Rights & Wrongs

Stories from the Human Rights Frontline

Rights & Wrongs is a podcast by Human Rights Watch that takes a deep dive into major human rights issues. The podcast taps into the expertise of our researchers around the world and the stories of local activists on the ground. While global in outlook it is human in approach, unpacking human rights work in a way that is engaging and shows what change is needed and possible.

July 1, 2024

In the early aughts, a campaign to “Save Sudan” became the bipartisan issue of the time. Celebrities and politicians alike implored a global audience to pay attention to and advocate against Suan’s human rights crisis.

As interventions waned, so did the attention of many global onlookers. But, since the Sudan Armed Forces and the Rapid Support Forces began fighting in April 2023, over 500,000 Sudanese civilians have been displaced. What has happened in Sudan since the world stopped paying attention?

Mohamed Osman: Researcher, Africa Division at Human Rights Watch

Christopher Tounsel: Associate Professor of History, Director of Graduate Studies and Director of African Studies Program at the University of Washington 

Screenshot of audiogram depicting protests in Sudan.
June 17, 2024

When Robert Taylor bought land and began to build a home in St. John Parish in Louisiana, he envisioned a compound that would house his family for generations to come. Now, Taylor hopes that his grandchildren don’t have to live in this “Sacrifice Zone.”  


The Taylors’ home is situated in what’s known as Cancer Alley, an 85-mile stretch of land along the banks of the Mississippi River that was once home to sugar plantations, but now houses some 200 fossil fuel and petrochemical operations. 


Through this ‘porch chat’ conversation with Robert and his daughter, Tish, we learn not only about the rare cancers, respiratory ailments, and miscarriages that afflicted their family and friends, but also how the duo is fighting back to stop these pollutants from ruining their environment.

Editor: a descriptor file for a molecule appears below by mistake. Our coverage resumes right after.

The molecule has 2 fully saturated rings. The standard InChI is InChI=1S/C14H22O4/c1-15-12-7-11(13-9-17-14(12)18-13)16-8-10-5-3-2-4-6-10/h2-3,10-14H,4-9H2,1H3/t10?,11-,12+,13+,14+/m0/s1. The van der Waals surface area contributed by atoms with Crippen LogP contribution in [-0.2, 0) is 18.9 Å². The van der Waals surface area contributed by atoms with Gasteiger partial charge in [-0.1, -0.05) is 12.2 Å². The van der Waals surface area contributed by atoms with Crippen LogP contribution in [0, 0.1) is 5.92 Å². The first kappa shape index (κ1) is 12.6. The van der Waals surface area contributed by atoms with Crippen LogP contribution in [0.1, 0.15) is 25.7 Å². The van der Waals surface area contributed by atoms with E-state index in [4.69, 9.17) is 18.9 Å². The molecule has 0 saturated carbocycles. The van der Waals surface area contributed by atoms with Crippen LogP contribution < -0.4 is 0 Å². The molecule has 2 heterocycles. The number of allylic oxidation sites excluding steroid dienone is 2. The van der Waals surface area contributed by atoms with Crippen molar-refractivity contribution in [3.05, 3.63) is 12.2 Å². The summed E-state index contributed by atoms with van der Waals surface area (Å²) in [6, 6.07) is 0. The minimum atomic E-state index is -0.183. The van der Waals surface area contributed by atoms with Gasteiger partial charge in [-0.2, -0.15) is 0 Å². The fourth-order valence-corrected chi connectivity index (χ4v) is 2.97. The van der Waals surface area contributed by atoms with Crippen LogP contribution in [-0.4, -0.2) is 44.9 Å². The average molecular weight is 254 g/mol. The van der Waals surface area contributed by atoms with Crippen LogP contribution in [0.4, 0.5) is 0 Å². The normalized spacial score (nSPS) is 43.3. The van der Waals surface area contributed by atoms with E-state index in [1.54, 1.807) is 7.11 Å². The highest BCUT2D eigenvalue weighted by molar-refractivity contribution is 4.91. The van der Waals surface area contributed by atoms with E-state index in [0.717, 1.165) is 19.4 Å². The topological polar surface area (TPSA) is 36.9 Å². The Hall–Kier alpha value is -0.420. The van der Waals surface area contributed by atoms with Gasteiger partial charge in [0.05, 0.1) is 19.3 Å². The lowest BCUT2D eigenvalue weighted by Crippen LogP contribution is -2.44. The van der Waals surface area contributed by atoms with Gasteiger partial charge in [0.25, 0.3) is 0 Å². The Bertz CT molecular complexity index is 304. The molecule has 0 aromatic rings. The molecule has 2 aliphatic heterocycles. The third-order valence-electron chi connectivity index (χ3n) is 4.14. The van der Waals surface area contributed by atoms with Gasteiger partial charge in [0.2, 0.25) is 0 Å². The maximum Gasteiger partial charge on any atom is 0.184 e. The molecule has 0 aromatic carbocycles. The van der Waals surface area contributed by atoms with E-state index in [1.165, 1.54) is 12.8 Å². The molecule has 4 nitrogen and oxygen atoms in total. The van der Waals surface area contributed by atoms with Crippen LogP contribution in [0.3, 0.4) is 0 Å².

Human Rights Watch request for comment in advance of publication.

Comment received from Denka Performance Elastomer LLC.


Robert Taylor: Founder of Concerned Citizens of St. John Parish and long-time resident of St. John Parish, located in Cancer Alley

Tish Taylor: Member of Concerned Citizens of St. John Parish and daughter of Robert Taylor.

Screenshot of audiogram depicting Robert Taylor looking at petrochemical plant.
June 3, 2024

In 2023, Human Rights Watch researcher Nadia Hardman came across a letter the United Nations had sent to the government of Saudi Arabia expressing concern over the killing of Ethiopian migrants who were attempting to enter the kingdom. Migrants from the Horn of Africa had long used the so-called “eastern migration route” through war-torn Yemen in the hope of getting employment in Saudi Arabia – but the UN letter mentioned a mass grave of up to 10,000 in a remote border region. The Saudi government denied the allegations, saying the UN had no dates, and no locations. So, Nadia stepped in to see if she could verify them. 


Nadia couldn’t reach the remote border, so she began interviewing people in Yemen. One of the people she was in touch with began sending her social media videos from the massacre site. Nadia soon called on Human Rights Watch’s digital investigation’s lab for help. In this episode, Host Ngofeen Mputubwele takes listeners through how Human Rights utilized satellite imagery of burial sites, conducted interviews with survivors of the attacks, mined social media, and verified video footage from the border to show how Saudi authorities summarily executed hundreds of unarmed migrants – many of them women and children – in what is likely a crime against humanity.  In the aftermath of the report and the media attention it generated, Germany and the United States ceased funding and training Saudi border guards. 


Nadia Hardman: Researcher, Refugee and Migrant Rights Division at Human Rights Watch

Sam Dubberley: Managing Director, Digital Investigations Lab at Human Rights Watch

Devon Lum: Former Assistant Researcher, Digital Investigations Lab at Human Rights Watch 


Screenshot of audiogram depicting Ethiopian migrants.
May 20, 2024